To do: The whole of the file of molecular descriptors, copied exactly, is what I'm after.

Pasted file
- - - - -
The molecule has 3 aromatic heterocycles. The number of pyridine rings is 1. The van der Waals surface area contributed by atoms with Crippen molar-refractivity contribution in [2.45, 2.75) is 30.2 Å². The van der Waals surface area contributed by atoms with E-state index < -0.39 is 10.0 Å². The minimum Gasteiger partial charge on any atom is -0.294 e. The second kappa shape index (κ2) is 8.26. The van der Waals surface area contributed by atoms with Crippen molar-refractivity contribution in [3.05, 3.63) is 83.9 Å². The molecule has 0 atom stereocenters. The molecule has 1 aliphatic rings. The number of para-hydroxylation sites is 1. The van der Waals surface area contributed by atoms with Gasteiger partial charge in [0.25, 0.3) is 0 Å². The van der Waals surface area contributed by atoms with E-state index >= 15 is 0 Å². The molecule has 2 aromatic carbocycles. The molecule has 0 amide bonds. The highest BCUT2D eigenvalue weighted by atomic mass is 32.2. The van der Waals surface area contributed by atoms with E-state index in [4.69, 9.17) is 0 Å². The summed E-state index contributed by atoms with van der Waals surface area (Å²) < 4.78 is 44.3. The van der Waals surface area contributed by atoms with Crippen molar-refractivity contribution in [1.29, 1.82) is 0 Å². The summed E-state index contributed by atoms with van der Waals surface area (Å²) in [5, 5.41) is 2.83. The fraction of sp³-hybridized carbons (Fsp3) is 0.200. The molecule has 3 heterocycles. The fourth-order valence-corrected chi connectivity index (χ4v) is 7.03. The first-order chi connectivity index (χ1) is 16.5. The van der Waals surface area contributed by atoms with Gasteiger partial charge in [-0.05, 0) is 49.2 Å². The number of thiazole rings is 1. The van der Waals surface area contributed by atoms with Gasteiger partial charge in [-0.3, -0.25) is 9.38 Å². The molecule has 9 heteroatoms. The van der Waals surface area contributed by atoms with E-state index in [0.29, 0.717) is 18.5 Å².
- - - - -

The molecule has 3 aromatic heterocycles. The number of pyridine rings is 1. The van der Waals surface area contributed by atoms with Crippen molar-refractivity contribution in [2.45, 2.75) is 30.2 Å². The van der Waals surface area contributed by atoms with E-state index < -0.39 is 10.0 Å². The minimum Gasteiger partial charge on any atom is -0.294 e. The second kappa shape index (κ2) is 8.26. The van der Waals surface area contributed by atoms with Crippen molar-refractivity contribution in [3.05, 3.63) is 83.9 Å². The molecule has 0 atom stereocenters. The molecule has 1 aliphatic rings. The number of para-hydroxylation sites is 1. The van der Waals surface area contributed by atoms with Gasteiger partial charge in [0.25, 0.3) is 0 Å². The van der Waals surface area contributed by atoms with E-state index >= 15 is 0 Å². The molecule has 2 aromatic carbocycles. The molecule has 0 amide bonds. The highest BCUT2D eigenvalue weighted by atomic mass is 32.2. The van der Waals surface area contributed by atoms with E-state index in [4.69, 9.17) is 0 Å². The summed E-state index contributed by atoms with van der Waals surface area (Å²) < 4.78 is 44.3. The van der Waals surface area contributed by atoms with Crippen molar-refractivity contribution in [1.29, 1.82) is 0 Å². The summed E-state index contributed by atoms with van der Waals surface area (Å²) in [5, 5.41) is 2.83. The fraction of sp³-hybridized carbons (Fsp3) is 0.200. The molecule has 3 heterocycles. The fourth-order valence-corrected chi connectivity index (χ4v) is 7.03. The first-order chi connectivity index (χ1) is 16.5. The van der Waals surface area contributed by atoms with Gasteiger partial charge in [-0.05, 0) is 49.2 Å². The number of thiazole rings is 1. The van der Waals surface area contributed by atoms with Gasteiger partial charge in [-0.3, -0.25) is 9.38 Å². The molecule has 9 heteroatoms. The van der Waals surface area contributed by atoms with E-state index in [0.29, 0.717) is 18.5 Å².